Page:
Beginning a new book is like beginning a new relationship. From the looks of its cover you know you will probably like the contents. At the very least, you know you’re attracted to its exterior. Or you might be intrigued about the story based on what you’ve heard about it from other people in your life, but you ultimately may not be ready to take it out in public with you until you’re a few chapters in.
The experience of beginning a new book also feels extremely personal to me. (Am I totally crazy?) I like having a little nook and some private time where I can get to know the book and how I feel about it before the world knows we’re a “couple.”
Because I have these weird thoughts, and because Valentine’s Day is right around the corner, I’ve decided to take some of the tried-and-true tips for new relationships I’ve heard over the years and apply them to beginning new book relationships!
Tips for New (Book) Relationships
Be Honest & Up Front about Deal Breakers –
In a real relationship this could take the form of one person wanting children and the other one not, not valuing family relationships in the same way, or needing too much (or too little) alone time – but with books there’s a whole different category of deal-breakers. Some of mine are:
- Poor grammar
- Non-descript prose (I hate when an author tells me instead of shows me)
- Over use of certain sentences or words
- Love triangles (with few exceptions)
- Tired tropes
You probably have your own set of deal-breakers and, whatever those might be, you’ve got to be true to yourself and DNF (do not finish) the book if it ticks off too many of those boxes. Life’s too short for bad books and not-right-for-you relationships!
Know What You’re Looking For –
There are a few relationship genres: LTRs (long term relationships), one night stands, and friend zones just to name a few. Books can fall into similar categories and it’s important to pick a book that matches what you’re looking for!
If you’re at a place in your life where all you can handle is the occasional fling, this is probably not the time to commit to reading “Game of Thrones” by George R.R. Martin. That season of life is much better suited to something light and fluffy that you can read in a weekend, feel happy, and then move on from. (See: “Anna and the French Kiss” by Stephanie Perkins.)
Ensuring that you choose your books (and your relationships!) by knowing what you want from the start will mean fewer feelings getting hurt and more happiness all around.
Don’t Bring the Past into the Present –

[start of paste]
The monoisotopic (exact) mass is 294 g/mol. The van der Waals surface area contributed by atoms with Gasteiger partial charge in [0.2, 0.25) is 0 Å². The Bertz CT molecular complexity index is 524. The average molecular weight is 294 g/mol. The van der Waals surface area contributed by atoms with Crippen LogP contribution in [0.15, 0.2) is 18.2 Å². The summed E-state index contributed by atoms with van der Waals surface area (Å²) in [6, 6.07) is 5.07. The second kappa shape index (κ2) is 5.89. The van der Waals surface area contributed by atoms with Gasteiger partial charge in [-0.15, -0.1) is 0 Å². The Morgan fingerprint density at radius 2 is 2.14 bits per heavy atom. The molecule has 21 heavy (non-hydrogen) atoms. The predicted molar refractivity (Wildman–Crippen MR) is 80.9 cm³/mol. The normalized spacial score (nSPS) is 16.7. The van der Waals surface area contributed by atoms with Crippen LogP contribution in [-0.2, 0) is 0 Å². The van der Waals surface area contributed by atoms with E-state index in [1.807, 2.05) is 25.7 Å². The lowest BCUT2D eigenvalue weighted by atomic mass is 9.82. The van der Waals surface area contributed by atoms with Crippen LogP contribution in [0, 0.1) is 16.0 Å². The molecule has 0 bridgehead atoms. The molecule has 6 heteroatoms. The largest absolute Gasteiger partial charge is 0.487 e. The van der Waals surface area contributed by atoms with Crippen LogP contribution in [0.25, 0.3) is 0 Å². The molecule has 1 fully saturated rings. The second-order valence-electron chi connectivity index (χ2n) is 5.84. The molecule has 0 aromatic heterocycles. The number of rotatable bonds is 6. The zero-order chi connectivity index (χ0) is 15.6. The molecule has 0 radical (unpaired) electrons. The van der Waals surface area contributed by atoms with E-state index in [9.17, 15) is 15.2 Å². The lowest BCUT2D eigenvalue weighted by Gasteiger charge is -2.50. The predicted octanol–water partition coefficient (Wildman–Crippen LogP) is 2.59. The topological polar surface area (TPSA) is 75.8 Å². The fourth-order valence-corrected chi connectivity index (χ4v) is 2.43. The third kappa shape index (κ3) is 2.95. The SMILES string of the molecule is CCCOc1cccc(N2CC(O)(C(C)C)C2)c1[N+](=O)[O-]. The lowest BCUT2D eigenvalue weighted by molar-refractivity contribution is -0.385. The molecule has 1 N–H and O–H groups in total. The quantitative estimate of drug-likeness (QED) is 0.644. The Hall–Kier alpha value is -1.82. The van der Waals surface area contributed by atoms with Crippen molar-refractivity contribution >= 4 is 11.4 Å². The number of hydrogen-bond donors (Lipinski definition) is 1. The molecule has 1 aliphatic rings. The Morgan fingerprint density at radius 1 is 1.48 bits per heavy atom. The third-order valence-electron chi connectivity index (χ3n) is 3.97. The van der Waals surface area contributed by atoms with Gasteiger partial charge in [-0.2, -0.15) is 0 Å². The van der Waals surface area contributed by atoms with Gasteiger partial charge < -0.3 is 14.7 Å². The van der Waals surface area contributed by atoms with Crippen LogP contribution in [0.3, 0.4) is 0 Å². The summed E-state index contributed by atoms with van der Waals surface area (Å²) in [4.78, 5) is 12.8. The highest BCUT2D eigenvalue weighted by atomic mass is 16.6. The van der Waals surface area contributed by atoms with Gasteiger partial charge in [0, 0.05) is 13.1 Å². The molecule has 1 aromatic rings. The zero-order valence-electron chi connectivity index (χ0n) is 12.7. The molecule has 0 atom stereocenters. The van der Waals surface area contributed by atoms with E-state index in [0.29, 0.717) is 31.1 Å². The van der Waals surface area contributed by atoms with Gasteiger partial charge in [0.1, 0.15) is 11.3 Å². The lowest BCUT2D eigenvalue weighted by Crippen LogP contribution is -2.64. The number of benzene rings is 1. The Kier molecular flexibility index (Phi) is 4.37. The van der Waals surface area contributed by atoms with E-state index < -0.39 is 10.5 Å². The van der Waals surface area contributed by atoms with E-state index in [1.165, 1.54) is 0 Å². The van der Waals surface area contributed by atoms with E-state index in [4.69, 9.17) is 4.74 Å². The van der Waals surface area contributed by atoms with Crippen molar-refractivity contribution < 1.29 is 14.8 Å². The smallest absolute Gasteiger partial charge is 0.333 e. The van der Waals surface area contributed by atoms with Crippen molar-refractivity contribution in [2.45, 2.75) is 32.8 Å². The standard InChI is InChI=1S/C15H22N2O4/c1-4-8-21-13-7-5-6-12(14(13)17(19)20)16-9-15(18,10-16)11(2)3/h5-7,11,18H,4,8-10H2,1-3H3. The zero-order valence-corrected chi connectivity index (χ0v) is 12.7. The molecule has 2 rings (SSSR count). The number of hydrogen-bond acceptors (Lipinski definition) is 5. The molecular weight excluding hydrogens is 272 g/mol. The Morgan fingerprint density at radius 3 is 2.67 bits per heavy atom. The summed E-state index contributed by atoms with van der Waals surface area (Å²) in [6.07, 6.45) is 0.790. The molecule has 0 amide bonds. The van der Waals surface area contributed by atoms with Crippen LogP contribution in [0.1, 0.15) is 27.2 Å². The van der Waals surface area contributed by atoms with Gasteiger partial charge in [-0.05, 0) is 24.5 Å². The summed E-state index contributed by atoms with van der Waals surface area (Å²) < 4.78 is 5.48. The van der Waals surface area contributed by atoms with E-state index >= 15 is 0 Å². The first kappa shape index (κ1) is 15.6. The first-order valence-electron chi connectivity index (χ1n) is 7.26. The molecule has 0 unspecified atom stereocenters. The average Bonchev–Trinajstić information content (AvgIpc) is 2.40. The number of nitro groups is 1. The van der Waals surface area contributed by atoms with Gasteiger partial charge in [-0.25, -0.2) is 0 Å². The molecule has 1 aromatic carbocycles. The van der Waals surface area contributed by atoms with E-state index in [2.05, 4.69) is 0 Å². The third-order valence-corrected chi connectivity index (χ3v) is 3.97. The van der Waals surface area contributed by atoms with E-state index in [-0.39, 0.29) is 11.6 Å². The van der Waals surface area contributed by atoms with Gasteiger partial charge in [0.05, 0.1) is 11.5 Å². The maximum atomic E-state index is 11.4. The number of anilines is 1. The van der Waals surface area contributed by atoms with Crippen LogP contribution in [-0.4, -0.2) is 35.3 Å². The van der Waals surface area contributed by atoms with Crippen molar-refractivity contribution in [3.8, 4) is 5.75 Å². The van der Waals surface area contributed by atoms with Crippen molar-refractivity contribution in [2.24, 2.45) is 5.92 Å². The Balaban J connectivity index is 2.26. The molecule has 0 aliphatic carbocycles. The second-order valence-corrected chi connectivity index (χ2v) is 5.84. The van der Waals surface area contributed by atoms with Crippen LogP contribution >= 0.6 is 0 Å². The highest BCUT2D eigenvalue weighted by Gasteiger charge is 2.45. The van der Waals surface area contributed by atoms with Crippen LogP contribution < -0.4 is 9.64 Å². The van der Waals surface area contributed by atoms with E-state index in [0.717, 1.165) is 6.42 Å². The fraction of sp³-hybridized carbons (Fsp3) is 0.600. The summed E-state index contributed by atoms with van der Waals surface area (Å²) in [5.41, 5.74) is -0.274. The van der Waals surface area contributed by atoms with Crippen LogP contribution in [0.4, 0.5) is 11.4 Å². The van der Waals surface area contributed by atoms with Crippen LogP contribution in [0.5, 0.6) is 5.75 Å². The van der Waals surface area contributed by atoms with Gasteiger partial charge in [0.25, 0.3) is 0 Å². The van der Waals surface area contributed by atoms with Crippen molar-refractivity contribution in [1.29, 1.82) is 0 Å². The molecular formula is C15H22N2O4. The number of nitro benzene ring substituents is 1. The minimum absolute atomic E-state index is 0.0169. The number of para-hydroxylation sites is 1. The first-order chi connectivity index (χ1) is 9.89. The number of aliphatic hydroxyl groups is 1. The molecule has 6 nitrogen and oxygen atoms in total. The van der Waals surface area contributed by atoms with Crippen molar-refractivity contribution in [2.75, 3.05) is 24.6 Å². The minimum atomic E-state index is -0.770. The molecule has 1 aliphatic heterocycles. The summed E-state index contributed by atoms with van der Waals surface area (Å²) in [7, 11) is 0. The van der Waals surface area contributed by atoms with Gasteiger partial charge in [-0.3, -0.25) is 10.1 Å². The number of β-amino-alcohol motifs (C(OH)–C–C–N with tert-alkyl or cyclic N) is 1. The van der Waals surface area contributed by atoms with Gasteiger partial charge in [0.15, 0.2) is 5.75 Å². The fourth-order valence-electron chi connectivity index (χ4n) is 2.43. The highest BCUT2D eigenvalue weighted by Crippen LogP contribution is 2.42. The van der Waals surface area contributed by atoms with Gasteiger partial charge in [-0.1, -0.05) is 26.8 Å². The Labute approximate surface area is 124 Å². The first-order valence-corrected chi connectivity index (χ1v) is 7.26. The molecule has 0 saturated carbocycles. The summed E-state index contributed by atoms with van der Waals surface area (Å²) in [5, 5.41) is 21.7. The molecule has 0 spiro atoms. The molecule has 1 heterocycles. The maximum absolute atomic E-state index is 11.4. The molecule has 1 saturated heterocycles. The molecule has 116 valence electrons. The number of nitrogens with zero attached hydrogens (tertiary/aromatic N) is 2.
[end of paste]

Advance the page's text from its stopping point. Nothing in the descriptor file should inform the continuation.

In any relationship it is important to start fresh each time. Allowing past relationships or feelings to creep into a new relationship can be toxic. So too, is it with beginning new books. In the past you may have loved an author that, upon opening their newest book you realize isn’t thrilling you. Or maybe you’ve been burned by an author one too many times that you simply can’t bring yourself to read anything else they put out (cough, Danielle Vega, cough).
This is a new book, though, and this new book deserves its own chance to thrill or disappoint you. Identify and address those past feelings with yourself and then allow yourself to move on. You and your new book will have a much better chance when you do.
*Caution: Do not apply this advice to the same, bad-for-you relationships or books over and over again. To some extent, some people and authors are best left in the past and never given a second chance!
Don’t Neglect Your Friends (or Yourself!) –
So often when I begin a new book I am tempted to sit down and devour the whole thing in one sitting. For some books it is impossible not to! However, whenever possible, make sure you give yourself time to be away from your new book. As with people relationships; it’s important to make sure you spend time with your friends, family, and by yourself too! Your book will understand. In fact, you’ll probably appreciate its story even more for having spent a little time apart.
Have Fun! –
The most important thing is to remember to have fun! If reading a book isn’t doing it for you set it down and move on. Unlike with real life relationships, setting a book down doesn’t mean you can’t ever pick it up again! (Sometimes with real relationships you get lucky enough to come back around to someone, but mostly that happens in the movies.)
Whenever you begin a new book you do so because you’re looking for something: a fun read, a chance to learn something new, an escape from reality. All of these things are fantastic and if the book you’re reading doesn’t give you what you need, or if you stop having fun, set it down and DNF!
I hope these tips made you laugh or maybe gave you some validation to DNF a book you might be reading. Either way, thank you for reading this silly post and I wish you nothing but happiness in your next book relationship. Happy Valentine’s / Galentine’s Day! 💖